What is the meaning of Black History Month (BHM)? Why all the events, and why is it important for me to write a blog about my migration journey?
I am a first generation migrant, who moved to the UK from Nigeria for my academic development in 2008, with a grand plan of completing an MBA and Accountancy (ACCA) certification before ‘moseying’ off to ‘live the life’ on one of the Caribbean Islands. Fast forward to 2019, I have accomplished all my academic development goals, but the Caribbean dream is still a dream.
Colleagues know me as Austin – rather than Augustine, which is actually my middle name. Without a doubt, most people will struggle with my first name which is Oyiyole - Okanugeche - Alo - Pelanu - Ole, shortened to Oyiyole. Let's leave the meaning – and the competition to pronounce my name correctly – to ‘get-to-know-you’ coffee/tea meetings or small talk when our paths cross as I promote my transformation agenda under the badges of Project Delivery and Policy, across Whitehall.
BHM for me personifies the vision of the great Akyaaba Addai Sebo (founder of BHM UK) of connecting with my roots, celebrating African and Caribbean culture, and sharing our knowledge, ways of life, entertainment and food across an ever-widening platform in a multicultural UK. During this month, it is normal to take stock. However, BHM should not be treated merely as the month where we roll out our stalls, pay tributes, and then get back to business as usual, without doing our best to address the issues of inequalities faced by colleagues from African, Caribbean and minority backgrounds in the workplace and everyday life.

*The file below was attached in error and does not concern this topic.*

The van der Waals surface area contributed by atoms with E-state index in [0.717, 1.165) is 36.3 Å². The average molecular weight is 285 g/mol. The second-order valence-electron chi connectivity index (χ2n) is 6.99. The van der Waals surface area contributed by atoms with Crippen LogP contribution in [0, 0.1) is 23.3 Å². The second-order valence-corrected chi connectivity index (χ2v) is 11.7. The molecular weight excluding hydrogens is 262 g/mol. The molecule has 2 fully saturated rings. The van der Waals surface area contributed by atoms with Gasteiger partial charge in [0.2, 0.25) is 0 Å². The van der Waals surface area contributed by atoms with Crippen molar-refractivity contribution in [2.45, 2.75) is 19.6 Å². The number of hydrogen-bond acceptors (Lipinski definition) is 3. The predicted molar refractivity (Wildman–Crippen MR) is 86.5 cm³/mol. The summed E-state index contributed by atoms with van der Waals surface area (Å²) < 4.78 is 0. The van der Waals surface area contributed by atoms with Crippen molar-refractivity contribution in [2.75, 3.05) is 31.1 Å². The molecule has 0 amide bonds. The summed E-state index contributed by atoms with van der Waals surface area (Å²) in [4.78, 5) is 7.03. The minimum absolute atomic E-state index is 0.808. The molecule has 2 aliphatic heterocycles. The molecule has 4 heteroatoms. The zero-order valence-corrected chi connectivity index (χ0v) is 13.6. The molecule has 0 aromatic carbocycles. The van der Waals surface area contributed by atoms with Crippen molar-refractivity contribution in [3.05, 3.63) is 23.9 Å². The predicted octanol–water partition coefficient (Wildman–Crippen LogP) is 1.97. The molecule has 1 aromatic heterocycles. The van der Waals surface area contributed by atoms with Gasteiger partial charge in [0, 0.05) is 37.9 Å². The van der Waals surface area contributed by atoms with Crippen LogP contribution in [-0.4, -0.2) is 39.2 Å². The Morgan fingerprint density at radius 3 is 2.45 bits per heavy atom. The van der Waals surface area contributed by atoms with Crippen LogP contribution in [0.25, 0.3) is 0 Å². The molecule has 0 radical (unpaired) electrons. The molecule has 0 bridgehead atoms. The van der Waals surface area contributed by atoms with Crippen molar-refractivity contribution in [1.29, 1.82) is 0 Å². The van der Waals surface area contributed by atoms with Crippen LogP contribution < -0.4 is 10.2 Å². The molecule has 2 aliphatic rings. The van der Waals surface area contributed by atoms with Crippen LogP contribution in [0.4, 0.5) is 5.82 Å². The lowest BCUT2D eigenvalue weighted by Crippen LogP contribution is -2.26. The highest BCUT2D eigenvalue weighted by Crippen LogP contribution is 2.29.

"Time to act"
You may be conversant with the Race Disparity Audit report and some of its insights on inequality. And there are a multitude of reports on inequality. The McGregor-Smith Race in the Workplace Review concluded with the words, “The time for talking is over, now is the time to act.” According to the report, if the Black, and Ethnic Minority talent were fully utilised, the UK economy could receive a £24 billion boost.
At the Cabinet Office Race Equality (CORE) Group, we have a vision of helping the department use its diverse talent to the full and become a truly diverse place to work – as diverse as the population it represents, including across higher grades. To that end, we celebrate Diversity and Inclusion (D&I) colleagues working with CORE to design and implement a policy of diverse by default interview panels for all SCS recruitment campaigns, which was mandated across the Civil Service in April this year.
However, there is a lot more to be done if we are to shift the dial and improve representation of ethnic minority colleagues across higher grades. For example, downstream, what more could be done to change the status quo? We all have a role to play, either as intrinsic owners of the problem/solution, allies and corporate owners.
Now let's go back to my migration journey.
I arrived in the UK in February 2008, on a first class flight, having been upgraded, and was given a pink slip which meant I did not have to go through a long queue and experience the 'ordeal by a thousand questions' immigrant students go through. I learned my first slang - 'are you having a laugh!' when the immigration officer tried to pronounce my first name. Now, 11 years later, I am married with two kids (Jasmine and Leo) – still no Caribbean destination!
However, I have benefited immensely from my adopted country and my migration journey. I have completed my planned academic studies and doing some more. I have broadened and enriched my career with over a decade of awesome experience. Four years at the Cabinet Office has afforded me a front-row seat for some of the most profound socio-economic-political developments in the UK’s recent history.